Keywords: Process‐Based ; Multi‐Scale Nitrate Model ; Fully Distributed ; Spatiotemporal Validation ; Nitrate Concentrations And Fluxes
    ISSN: 0043-1397
    E-ISSN: 1944-7973
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  • 9
    Language: English
    In: Advances in Water Resources, October 2016, Vol.96, pp.95-107
    Description: Solute concentration variability is of fundamental importance for the chemical and ecological state of streams. It is often closely related to discharge variability and can be characterized in terms of a solute export regime. Previous studies, especially in lowland catchments, report that nitrate is often exported with an accretion pattern of increasing concentrations with increasing discharge. Several modeling approaches exist to predict the export regime of solutes from the spatial relationship of discharge generating zones with solute availability in the catchment. For a small agriculturally managed lowland catchment in central Germany, we show that this relationship is controlled by the depth to groundwater table and its temporal dynamics. Principal component analysis of groundwater level time series from wells distributed throughout the catchment allowed derivation of a representative groundwater level time series that explained most of the discharge variability. Groundwater sampling revealed consistently decreasing nitrate concentrations with an increasing thickness of the unsaturated zone. The relationships of depth to groundwater table to discharge and to nitrate concentration were parameterized and integrated to successfully model catchment discharge and nitrate export on the basis of groundwater level variations alone. This study shows that intensive and uniform agricultural land use likely results in a clear and consistent concentration-depth relationship of nitrate, which can be utilized in simple approaches to predict stream nitrate export dynamics at the catchment scale.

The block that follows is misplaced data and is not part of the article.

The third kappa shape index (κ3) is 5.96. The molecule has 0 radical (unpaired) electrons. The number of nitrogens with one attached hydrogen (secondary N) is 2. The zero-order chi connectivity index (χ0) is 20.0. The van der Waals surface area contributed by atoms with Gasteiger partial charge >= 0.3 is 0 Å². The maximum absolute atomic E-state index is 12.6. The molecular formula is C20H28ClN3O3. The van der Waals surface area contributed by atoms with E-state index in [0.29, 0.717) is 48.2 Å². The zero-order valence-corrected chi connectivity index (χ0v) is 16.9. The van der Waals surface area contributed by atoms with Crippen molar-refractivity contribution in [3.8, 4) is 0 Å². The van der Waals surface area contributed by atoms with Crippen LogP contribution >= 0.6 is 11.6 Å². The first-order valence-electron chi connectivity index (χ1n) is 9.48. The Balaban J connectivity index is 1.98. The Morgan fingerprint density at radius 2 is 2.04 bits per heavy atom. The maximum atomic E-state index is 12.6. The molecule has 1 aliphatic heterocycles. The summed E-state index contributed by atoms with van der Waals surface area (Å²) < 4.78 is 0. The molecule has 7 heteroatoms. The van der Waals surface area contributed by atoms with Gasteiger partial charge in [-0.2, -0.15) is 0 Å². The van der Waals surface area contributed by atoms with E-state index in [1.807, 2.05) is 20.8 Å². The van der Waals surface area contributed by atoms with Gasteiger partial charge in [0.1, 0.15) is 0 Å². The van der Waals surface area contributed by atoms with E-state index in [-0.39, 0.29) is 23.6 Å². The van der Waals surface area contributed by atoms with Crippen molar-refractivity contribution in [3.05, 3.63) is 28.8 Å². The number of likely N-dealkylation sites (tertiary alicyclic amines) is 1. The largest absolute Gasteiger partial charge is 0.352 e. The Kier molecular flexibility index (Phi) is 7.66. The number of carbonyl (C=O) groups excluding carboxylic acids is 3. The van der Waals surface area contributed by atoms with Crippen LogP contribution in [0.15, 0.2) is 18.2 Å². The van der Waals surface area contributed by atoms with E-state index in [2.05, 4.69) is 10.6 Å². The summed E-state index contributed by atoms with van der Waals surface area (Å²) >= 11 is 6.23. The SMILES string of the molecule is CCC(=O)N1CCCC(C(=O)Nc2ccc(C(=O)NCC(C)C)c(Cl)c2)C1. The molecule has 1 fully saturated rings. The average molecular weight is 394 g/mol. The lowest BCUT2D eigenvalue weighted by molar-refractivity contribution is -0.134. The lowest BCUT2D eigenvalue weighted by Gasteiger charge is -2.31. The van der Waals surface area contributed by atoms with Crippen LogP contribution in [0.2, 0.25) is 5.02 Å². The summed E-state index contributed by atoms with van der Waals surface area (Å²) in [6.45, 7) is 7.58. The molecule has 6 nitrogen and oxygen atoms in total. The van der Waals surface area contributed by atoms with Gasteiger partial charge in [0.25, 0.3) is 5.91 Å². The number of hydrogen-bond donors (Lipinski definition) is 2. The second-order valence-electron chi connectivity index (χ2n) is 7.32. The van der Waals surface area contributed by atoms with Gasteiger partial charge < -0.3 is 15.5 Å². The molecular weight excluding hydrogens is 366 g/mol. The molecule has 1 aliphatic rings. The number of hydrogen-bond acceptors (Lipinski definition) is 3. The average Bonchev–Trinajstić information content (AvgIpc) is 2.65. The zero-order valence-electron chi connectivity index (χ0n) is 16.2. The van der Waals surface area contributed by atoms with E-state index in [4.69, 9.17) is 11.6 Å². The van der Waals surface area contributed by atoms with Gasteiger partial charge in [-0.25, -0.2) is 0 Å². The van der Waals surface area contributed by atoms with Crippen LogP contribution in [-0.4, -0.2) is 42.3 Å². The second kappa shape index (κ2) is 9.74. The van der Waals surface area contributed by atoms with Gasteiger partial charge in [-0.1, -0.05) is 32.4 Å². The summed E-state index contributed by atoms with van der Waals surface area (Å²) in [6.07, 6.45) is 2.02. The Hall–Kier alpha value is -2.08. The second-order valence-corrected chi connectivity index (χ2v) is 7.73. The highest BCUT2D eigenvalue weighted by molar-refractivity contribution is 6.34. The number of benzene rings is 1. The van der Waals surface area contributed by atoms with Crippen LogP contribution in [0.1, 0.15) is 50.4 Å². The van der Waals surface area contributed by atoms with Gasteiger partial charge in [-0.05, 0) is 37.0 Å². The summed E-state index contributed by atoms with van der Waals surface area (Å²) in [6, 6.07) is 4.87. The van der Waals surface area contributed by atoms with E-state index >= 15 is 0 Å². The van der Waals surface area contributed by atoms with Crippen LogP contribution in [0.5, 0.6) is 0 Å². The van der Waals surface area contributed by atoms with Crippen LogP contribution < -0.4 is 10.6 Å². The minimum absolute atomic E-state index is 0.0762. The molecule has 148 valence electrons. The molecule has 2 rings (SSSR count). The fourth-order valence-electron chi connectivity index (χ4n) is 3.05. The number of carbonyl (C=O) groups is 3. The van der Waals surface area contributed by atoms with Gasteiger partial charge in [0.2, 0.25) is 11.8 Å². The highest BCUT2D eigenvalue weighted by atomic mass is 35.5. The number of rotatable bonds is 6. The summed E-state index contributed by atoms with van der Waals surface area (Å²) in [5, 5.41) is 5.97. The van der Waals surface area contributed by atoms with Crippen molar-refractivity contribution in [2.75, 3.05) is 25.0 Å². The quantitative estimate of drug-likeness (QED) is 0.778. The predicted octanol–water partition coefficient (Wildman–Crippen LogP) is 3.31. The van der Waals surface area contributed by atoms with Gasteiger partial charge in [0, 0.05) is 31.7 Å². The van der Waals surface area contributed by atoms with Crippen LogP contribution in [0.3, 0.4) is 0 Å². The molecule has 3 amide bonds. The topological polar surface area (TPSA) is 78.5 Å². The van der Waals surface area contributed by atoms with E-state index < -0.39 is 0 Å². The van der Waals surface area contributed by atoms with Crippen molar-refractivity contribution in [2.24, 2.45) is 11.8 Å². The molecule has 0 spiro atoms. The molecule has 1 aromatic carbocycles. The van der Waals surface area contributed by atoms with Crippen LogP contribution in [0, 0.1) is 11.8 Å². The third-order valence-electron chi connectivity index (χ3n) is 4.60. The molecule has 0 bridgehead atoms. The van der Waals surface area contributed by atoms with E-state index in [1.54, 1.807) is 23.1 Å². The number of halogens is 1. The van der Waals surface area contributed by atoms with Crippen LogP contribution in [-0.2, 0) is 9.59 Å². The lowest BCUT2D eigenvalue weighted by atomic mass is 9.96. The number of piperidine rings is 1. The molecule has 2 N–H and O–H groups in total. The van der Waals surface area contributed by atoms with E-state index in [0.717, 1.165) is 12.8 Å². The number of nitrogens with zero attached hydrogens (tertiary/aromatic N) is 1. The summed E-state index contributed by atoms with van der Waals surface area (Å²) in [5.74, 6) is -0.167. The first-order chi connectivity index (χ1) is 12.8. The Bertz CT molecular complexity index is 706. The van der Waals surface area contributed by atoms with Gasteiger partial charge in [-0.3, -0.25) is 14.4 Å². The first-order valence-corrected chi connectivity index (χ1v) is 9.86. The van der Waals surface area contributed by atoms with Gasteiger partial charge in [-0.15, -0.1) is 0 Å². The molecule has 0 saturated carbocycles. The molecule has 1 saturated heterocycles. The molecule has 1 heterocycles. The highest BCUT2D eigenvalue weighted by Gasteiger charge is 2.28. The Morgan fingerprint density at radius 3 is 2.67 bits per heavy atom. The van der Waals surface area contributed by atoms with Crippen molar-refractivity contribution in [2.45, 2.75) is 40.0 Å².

Keywords: Water Quality ; Nitrate ; Lowland Catchment ; Export Regime ; Concentration-Discharge Relationship ; Engineering
    ISSN: 0309-1708
    E-ISSN: 1872-9657
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  • 10
    Language: English
    In: Environmental Earth Sciences, 2017, Vol.76(1), pp.1-25
    Description: This article provides an overview about the Bode River catchment that was selected as the hydrological observatory and main region for hydro-ecological research within the TERrestrial ENvironmental Observatories Harz/Central German Lowland Observatory. It first provides information about the general characteristics of the catchment including climate, geology, soils, land use, water quality and aquatic ecology, followed by the description of the interdisciplinary research framework and the monitoring concept with the main components of the multi-scale and multi-temporal monitoring infrastructure. It also shows examples of interdisciplinary research projects aiming to advance the understanding of complex hydrological processes under natural and anthropogenic forcings and their interactions in a catchment context. The overview is complemented with research work conducted at a number of intensive research sites, each focusing on a particular functional zone or specific components and processes of the hydro-ecological system.
    Keywords: Monitoring ; Catchment ; Water quality ; Observatory ; Water fluxes
    ISSN: 1866-6280
    E-ISSN: 1866-6299